Gupta’s Oakbay Investments to develop coal export capacity

Nazeem Howa, CEO, Oakbay Investments

UNLISTED firm Oakbay Investments said developing its coal export capacity and advancing its ‘uranium plan’ were among its key strategic goals, whilst an open pit extension of its Koornfontein mine was under consideration.

The group also said that it intended to “reach out” to South Africa’s banks in an effort to have its bank accounts opened following a decision by key shareholders – the Gupta family – to relinquish their investments in the company.

Commenting in the publication of its 2016 financial year, which closed February 29, the group’s CEO, Nazeem Howa, said he wanted to dispel myths that the business was cheek-by-jowl with the South African government. “Nothing could be further from the truth.”

Howa said about 8% of revenue was linked to government contracts and that the company was paying the price for “disrupting industries”.

Oakbay, which owns 79.99% of Johannesburg-listed firm, Oakbay Resources & Energy, was under no compunction to publish its financial years, but had done so to “… dismiss the myth that we are heavily reliant on government business,” said Howa.

Among Oakbay Investments’ shareholders are the Gupta family whose business interests are led by three brothers – Atul, Ajay and Rajesh. The family has been criticised in broader South African society for its close business links to the country’s president, Jacob Zuma.

Earlier this year, South Africa’s four largest banks closed their accounts with the Oakbay Investments group of companies.

Although precise reasons for terminating business relations with Oakbay Investments have been kept confidential, the Banking Association of South Africa said in April that banks, among an array of considerations, “… must obey the current Financial Intelligence Centre Act‚ impending amendments to this act, and anti-money laundering regulations”.

Said Howa: “Our South African bank accounts remain closed and we remain none the wiser as to why that is the case, despite asking the four relevant banks multiple times, for reasons”.

The company intended to “… reach out in the coming weeks, again, to the four banks, and implore them to reopen our accounts” following the Gupta’s divestment decision. Eskom, to which Oakbay Resources sells coal, said it had not received formal notification the Guptas wanted to divest of their company investments.


Among three strategic targets for Oakbay Investments, was developing its Shiva uranium mine in which it has an indirect 59.2% stake through Oakbay Resources.

It also wanted to develop “… an export capacity within our coal mining facilities for which the current coal price is encouraging”. Its third ambition related to its media business. Oakbay Investments also has business interests in information technology.

This comment may cast aspersions on speculation, reported in Miningmx earlier this week, that the company had sold some 6 million tonnes/year of export entitlement from Optimum Mine which Oakbay Investments holds through its 29% in unlisted subsidiary, Tegeta Exploration & Mining.

Richards Bay Coal Terminal has declined to comment on the matter after market whispers suggested Vitol, a trading company, had bought the entitlement for R3.6bn. Vitol has also declined to comment.

Oakbay Investments also has a stake in the Brakfontein mine (through Oakbay Resources) which recently received a water use licence ahead of supplying coal to Eskom. The only other coal mine in the Oakbay Investments group of companies is Koornfontein which is held in Tegeta.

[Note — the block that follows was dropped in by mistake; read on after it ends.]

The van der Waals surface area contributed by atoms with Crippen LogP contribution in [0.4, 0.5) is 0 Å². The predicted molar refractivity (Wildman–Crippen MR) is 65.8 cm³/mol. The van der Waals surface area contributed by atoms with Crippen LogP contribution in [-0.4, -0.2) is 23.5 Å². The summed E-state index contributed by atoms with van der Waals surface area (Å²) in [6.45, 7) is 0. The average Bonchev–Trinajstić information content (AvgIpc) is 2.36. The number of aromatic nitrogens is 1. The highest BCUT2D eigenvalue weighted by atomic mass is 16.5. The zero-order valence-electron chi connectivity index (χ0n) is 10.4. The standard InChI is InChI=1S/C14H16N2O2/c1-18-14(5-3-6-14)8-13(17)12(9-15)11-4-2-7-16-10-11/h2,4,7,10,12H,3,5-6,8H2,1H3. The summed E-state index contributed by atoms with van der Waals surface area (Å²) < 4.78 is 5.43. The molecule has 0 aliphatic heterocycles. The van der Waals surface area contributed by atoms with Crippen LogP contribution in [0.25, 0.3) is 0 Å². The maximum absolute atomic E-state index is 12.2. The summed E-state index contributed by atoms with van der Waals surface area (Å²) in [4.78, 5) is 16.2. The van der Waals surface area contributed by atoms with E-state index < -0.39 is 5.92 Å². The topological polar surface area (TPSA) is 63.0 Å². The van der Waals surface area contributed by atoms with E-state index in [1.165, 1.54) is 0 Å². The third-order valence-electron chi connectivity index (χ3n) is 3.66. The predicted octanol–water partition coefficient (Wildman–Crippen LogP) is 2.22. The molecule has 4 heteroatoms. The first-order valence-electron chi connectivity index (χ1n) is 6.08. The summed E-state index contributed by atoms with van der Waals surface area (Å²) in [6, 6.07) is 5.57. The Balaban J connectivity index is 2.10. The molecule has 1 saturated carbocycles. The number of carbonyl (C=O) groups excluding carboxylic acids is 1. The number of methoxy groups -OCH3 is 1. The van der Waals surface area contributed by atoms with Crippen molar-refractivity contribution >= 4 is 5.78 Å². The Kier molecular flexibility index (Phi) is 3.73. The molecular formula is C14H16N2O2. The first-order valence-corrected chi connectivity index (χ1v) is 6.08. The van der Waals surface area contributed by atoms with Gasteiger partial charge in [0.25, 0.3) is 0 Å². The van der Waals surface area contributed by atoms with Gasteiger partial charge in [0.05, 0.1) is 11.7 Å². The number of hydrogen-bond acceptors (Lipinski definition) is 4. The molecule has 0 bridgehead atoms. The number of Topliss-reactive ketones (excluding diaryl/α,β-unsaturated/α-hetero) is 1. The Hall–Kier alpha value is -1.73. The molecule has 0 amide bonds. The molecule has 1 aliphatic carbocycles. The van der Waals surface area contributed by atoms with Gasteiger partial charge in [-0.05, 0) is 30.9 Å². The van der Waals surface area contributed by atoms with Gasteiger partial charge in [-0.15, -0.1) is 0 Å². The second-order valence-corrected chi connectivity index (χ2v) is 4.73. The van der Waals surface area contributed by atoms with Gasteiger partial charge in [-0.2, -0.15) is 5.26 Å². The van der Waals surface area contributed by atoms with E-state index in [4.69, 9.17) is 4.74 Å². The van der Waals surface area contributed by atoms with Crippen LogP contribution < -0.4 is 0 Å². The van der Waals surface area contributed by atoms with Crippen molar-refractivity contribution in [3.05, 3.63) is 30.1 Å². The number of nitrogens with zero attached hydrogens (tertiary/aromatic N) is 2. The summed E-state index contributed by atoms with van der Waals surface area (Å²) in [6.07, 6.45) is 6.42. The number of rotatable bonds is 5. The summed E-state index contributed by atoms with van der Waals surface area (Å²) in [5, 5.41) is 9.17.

Howa said Tegeta supplied 1.49 million tonnes of coal to Eskom during the year under review, equal to 1.25% of Eskom’s total coal supply. “Export quality coal is being produced at both Optimum and Koornfontein, and with increased production both mines are exploring opportunities to open up export markets,” said Howa.

Optimum and Koornfonfein were bought out of business rescue proceedings earlier this year for some R2.15bn after Glencore closed the mines citing loss-making production.

Howa said the Tegeta had been able to grow production and enhance efficiencies. Coal production increased to 250,000 tonnes monthly from 170,000 tonnes/month between April and July while the cost of production fell 21%. “Plans are now being developed to launch an open-cast operation at the mine, which will create further jobs in the area.”

At Optimum, a second drag line is now operational and a third is expected to come on-stream in the third quarter. Open cast coal production had increased to 440,000t/month in July from 180,000t/month in December while cost of production had been lowered 28%.

Underground coal production has increased to 420,000t/month from 370,000t/month while lowering costs of production by about 10.2%. Glencore mostly supplied Eskom’s Hendrina power station from underground production.

Commenting on the group’s stake in Shiva, Howa said the operation was producing gold but the uranium plant remained in mothballs until the market improved.

Critics have said the Department of Energy’s determination to push into nuclear power production despite it being discouraged as too expensive in the National Development Plan and last iteration of the Integrated Resource Plan (2010) was to partly provide a market for the Shiva mine.

Said Howa: “To be very clear, as there has been much misunderstanding about this matter, our uranium operations have nothing to do with the wider South African nuclear story. Our expectation is that our life of mine will have comfortably passed before South Africa is ready for nuclear”.


  1. Coal definitely has a future. While renewable sources are all the rage, fossil fuels will retain their importance for the forseeable future.

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